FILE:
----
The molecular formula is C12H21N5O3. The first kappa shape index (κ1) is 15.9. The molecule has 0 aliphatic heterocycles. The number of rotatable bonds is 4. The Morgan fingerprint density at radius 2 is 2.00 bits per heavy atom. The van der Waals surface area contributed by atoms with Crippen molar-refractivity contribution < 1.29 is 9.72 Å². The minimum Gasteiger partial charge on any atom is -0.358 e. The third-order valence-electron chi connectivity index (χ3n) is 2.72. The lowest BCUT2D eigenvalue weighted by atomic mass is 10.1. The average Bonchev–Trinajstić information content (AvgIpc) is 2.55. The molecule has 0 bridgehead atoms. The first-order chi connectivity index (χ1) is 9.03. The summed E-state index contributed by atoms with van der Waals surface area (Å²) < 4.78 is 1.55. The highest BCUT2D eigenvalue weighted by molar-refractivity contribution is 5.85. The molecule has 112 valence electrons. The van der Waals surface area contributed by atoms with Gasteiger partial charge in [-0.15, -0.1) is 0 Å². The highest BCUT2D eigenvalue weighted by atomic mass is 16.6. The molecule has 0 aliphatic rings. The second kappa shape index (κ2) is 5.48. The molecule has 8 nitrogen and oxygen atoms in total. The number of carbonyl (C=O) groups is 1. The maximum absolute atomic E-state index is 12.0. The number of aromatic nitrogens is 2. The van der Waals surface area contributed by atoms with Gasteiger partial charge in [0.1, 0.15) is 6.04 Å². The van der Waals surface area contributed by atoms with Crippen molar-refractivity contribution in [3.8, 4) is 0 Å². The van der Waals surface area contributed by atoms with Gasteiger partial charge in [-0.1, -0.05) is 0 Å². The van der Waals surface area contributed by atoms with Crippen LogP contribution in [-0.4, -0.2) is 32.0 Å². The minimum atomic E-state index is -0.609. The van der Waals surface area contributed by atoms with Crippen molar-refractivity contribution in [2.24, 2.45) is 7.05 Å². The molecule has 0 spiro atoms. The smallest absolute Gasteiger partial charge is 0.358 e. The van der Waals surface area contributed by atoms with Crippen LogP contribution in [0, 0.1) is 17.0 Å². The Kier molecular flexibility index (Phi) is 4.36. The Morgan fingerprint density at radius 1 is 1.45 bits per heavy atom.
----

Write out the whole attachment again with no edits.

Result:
The molecular formula is C12H21N5O3. The first kappa shape index (κ1) is 15.9. The molecule has 0 aliphatic heterocycles. The number of rotatable bonds is 4. The Morgan fingerprint density at radius 2 is 2.00 bits per heavy atom. The van der Waals surface area contributed by atoms with Crippen molar-refractivity contribution < 1.29 is 9.72 Å². The minimum Gasteiger partial charge on any atom is -0.358 e. The third-order valence-electron chi connectivity index (χ3n) is 2.72. The lowest BCUT2D eigenvalue weighted by atomic mass is 10.1. The average Bonchev–Trinajstić information content (AvgIpc) is 2.55. The molecule has 0 bridgehead atoms. The first-order chi connectivity index (χ1) is 9.03. The summed E-state index contributed by atoms with van der Waals surface area (Å²) < 4.78 is 1.55. The highest BCUT2D eigenvalue weighted by molar-refractivity contribution is 5.85. The molecule has 112 valence electrons. The van der Waals surface area contributed by atoms with Gasteiger partial charge in [-0.15, -0.1) is 0 Å². The highest BCUT2D eigenvalue weighted by atomic mass is 16.6. The molecule has 0 aliphatic rings. The second kappa shape index (κ2) is 5.48. The molecule has 8 nitrogen and oxygen atoms in total. The number of carbonyl (C=O) groups is 1. The maximum absolute atomic E-state index is 12.0. The number of aromatic nitrogens is 2. The van der Waals surface area contributed by atoms with Gasteiger partial charge in [0.1, 0.15) is 6.04 Å². The van der Waals surface area contributed by atoms with Crippen molar-refractivity contribution in [3.8, 4) is 0 Å². The van der Waals surface area contributed by atoms with Gasteiger partial charge in [-0.1, -0.05) is 0 Å². The van der Waals surface area contributed by atoms with Crippen LogP contribution in [-0.4, -0.2) is 32.0 Å². The minimum atomic E-state index is -0.609. The van der Waals surface area contributed by atoms with Crippen molar-refractivity contribution in [2.24, 2.45) is 7.05 Å². The molecule has 0 spiro atoms. The smallest absolute Gasteiger partial charge is 0.358 e. The van der Waals surface area contributed by atoms with Crippen LogP contribution in [0, 0.1) is 17.0 Å². The Kier molecular flexibility index (Phi) is 4.36. The Morgan fingerprint density at radius 1 is 1.45 bits per heavy atom.